Unemployment down but more time spent jobless

THE NUMBER of people without jobs who are looking for work fell by 57,000 between March and May, against the previous three months, the Office for National Statistics (ONS) revealed yesterday.

Yet the number of people who are unemployed for more than a year or two is on the rise. In the same space of time, 15,000 more people have been unemployed for more than a year, and 11,000 for more than two.



The unemployment rate fell to 7.8 per cent, in comparison to eight per cent for December 2012 to February this year. The total number of people unemployed in the UK is 2.52m.

In London unemployment fell notably compared to the previous three months, down 16,000 to a total of 368,000. The jobless rate in the capital stands at 8.6 per cent nonetheless, above the UK average.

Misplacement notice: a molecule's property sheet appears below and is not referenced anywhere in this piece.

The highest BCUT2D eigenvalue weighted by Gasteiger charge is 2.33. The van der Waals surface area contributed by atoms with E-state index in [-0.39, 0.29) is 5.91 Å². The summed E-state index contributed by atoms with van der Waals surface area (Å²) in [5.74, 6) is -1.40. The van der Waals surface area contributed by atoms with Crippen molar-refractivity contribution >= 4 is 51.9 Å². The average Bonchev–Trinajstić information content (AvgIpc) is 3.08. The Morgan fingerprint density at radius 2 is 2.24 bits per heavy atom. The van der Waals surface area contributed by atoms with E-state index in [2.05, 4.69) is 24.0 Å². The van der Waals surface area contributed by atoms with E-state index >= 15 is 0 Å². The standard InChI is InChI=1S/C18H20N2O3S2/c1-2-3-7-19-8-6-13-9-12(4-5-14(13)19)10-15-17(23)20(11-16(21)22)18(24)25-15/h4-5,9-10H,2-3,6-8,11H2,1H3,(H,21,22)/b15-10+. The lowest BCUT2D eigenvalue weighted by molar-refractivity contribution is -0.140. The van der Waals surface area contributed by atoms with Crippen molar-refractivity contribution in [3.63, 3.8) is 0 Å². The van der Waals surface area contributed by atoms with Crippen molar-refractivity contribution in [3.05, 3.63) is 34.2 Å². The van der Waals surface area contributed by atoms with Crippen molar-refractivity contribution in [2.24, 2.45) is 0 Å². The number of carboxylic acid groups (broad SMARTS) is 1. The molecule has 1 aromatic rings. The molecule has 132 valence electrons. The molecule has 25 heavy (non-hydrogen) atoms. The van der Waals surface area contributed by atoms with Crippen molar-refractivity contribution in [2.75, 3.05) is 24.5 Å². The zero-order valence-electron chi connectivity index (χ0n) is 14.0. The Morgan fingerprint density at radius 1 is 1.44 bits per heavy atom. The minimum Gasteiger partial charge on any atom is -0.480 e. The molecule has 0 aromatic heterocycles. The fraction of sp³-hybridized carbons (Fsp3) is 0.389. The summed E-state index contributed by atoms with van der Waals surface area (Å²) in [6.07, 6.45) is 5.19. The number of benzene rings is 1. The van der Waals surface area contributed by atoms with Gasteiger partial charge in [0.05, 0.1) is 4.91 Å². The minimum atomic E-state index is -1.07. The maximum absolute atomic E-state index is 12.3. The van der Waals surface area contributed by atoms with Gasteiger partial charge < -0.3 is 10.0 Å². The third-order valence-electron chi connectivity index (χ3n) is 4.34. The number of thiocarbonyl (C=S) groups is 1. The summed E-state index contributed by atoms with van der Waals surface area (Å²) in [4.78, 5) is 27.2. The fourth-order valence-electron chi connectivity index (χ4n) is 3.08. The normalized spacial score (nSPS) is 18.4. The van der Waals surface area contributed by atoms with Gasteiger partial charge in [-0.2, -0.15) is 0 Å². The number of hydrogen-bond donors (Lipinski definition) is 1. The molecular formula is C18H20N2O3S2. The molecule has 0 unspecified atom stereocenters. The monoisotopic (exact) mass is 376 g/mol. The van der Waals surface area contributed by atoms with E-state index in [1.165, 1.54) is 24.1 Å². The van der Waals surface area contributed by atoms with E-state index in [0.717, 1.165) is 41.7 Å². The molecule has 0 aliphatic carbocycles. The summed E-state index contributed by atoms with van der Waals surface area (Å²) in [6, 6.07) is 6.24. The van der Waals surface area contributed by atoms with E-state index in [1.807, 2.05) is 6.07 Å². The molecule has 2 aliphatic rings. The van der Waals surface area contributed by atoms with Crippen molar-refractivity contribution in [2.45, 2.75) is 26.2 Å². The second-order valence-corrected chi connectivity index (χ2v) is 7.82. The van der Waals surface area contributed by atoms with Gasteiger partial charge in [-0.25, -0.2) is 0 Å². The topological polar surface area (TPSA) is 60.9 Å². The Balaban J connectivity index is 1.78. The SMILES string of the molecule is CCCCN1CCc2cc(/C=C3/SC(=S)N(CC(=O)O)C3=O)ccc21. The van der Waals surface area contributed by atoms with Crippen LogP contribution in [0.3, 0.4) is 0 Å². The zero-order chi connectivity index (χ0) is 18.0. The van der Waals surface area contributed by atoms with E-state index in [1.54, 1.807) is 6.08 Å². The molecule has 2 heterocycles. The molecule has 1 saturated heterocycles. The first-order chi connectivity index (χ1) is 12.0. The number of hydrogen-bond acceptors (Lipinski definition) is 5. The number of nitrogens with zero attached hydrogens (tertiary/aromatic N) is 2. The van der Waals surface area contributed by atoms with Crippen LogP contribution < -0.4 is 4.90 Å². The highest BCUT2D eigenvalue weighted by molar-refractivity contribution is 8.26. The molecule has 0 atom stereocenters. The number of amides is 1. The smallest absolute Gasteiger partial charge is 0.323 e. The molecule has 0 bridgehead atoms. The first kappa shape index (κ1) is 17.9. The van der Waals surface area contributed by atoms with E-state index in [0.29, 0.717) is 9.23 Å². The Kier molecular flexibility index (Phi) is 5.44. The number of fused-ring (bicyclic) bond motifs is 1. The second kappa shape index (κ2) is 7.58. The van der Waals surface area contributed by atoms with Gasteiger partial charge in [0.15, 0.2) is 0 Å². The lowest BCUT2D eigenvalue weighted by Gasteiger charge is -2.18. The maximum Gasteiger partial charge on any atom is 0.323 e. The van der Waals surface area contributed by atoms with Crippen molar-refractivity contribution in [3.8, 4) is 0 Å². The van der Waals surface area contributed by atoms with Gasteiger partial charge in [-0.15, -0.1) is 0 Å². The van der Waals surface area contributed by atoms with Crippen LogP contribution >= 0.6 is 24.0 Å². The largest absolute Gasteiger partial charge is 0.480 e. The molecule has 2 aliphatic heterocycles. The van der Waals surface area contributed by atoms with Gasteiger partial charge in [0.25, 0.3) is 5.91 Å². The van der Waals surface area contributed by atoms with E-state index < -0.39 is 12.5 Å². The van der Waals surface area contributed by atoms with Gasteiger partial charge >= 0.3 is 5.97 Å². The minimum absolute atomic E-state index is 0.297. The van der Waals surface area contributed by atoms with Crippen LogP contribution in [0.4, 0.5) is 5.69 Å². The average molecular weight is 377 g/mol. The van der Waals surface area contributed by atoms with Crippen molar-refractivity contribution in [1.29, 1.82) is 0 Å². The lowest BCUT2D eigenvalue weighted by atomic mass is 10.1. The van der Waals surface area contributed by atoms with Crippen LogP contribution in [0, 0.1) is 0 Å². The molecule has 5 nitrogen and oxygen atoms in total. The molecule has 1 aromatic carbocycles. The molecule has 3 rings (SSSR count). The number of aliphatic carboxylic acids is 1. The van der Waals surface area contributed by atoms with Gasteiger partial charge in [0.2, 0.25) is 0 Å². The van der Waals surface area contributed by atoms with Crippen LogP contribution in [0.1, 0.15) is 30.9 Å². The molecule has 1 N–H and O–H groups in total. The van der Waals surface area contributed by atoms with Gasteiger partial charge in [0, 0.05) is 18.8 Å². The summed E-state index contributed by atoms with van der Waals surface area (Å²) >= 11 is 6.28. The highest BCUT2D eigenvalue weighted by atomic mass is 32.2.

“A stronger pace of job creation would be necessary to deliver a significant fall in the UK unemployment rate,” said Barclays’ Blerina Urici, adding that there is “limited scope for the rate to fall considerably”.

The number of people who are classed as economically inactive, not in work or looking for work, rose by 87,000 in the same period up to May. The rate of employment stood at 71.4 per cent, up by only 0.1 per cent from earlier in the year, but down on 12 months earlier.

Youth employment also fell between March and May, to 3.63m. The number of people aged 16-24 in work dipped by 31,000. But the number of unemployed young people also fell, down to 959,000, a fall of 20,000. This figure includes full time students who are looking for work.

Yesterday, the Organisation for Economic Co-operation and Development’s employment outlook lauded the UK and other countries, which passed labour market reforms in the 1990s, suggesting that such action had allowed them to more successfully limit unemployment since the financial crisis.